Taken all together, the mechanical properties discussed above confirm that the BNC-G-HDE membranes are pliable enough to be manipulated and moldable to the skin, as is desirable for the intended application. In fact, the results demonstrate that these membranes are really promising, especially considering the comparison with the commercial BNC mask. The dry BNC-G-HDE membranes have identical or even significantly (p < 0.05) superior mechanical properties (e.g., elongation at break of dry BNC-G-HDE3) to those of the commercial BNC counterpart When evaluated in wet state, the commercial BNC shows higher values of elongation at break and tensile strength than those observed in the BNC-G-HDE membranes, whereas values of the Young’s modulus are identical. Differences in the content of plasticizers and humectants (e.g., glycerol, hyaluronic acid, PEG-450) can explain the increased elasticity of wet commercial BNC compared to the BNC-G-HDE membranes developed in the present study.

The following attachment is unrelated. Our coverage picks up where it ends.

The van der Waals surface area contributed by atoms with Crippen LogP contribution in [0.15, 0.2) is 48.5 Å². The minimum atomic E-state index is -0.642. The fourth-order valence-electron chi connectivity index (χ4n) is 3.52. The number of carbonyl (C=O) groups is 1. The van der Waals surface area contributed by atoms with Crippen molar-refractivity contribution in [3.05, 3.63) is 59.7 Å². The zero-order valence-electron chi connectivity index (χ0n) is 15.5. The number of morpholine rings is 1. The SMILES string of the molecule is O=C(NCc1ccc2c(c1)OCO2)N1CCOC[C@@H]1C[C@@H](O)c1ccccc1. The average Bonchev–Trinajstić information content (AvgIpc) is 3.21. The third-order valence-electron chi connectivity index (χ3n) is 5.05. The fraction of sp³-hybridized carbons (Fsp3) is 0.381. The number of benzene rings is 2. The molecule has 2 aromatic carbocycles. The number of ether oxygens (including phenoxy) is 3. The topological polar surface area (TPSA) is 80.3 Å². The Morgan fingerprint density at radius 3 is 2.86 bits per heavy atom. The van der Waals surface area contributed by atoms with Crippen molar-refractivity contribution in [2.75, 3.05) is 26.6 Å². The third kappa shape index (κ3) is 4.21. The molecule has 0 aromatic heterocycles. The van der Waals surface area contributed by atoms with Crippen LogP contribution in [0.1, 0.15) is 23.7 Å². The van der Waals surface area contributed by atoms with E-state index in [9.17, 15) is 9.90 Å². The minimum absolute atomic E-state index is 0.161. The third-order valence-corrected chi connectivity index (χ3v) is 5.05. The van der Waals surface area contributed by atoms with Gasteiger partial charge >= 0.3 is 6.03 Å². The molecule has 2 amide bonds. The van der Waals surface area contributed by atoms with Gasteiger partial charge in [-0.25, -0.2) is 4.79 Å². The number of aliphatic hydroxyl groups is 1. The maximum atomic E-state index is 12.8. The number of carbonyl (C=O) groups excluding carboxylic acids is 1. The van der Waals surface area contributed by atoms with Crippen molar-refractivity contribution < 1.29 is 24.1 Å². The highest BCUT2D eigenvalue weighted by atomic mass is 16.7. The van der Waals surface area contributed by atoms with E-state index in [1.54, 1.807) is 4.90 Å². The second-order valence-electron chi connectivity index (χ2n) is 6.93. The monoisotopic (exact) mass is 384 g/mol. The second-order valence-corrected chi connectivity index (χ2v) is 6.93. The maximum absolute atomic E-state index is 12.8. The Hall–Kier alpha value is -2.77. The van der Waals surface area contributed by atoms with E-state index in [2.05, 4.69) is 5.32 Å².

3.3. Thermal Stability

For insight into the thermal stability of the BNC-G-HDE dry membranes, thermogravimetric analysis was performed under inert (N2) atmosphere. The BNC-G membrane was analyzed as control. The degradation profiles and corresponding derivatives are depicted in Figure 4. All membranes show an initial weight loss below 100 °C, credited to the evaporation of adsorbed water from the polymeric matrix, which confirms the hydrophilicity of BNC and the hygroscopic nature of glycerol. Apart from this dehydration step, all membranes display a two-step weight loss profile. The thermal profile of the BNC-G membrane shows a step of weight loss with initial and maximum decomposition temperatures of about 125 °C and 233 °C, respectively, mainly associated with the degradation of glycerol, in good agreement with previous results obtained elsewhere with plasticized BNC [49]. The second weight loss stage occurs at initial and maximum decomposition temperatures of about 295 °C and 355 °C, respectively, and is attributed to the decomposition of the cellulose glycosyl units [30].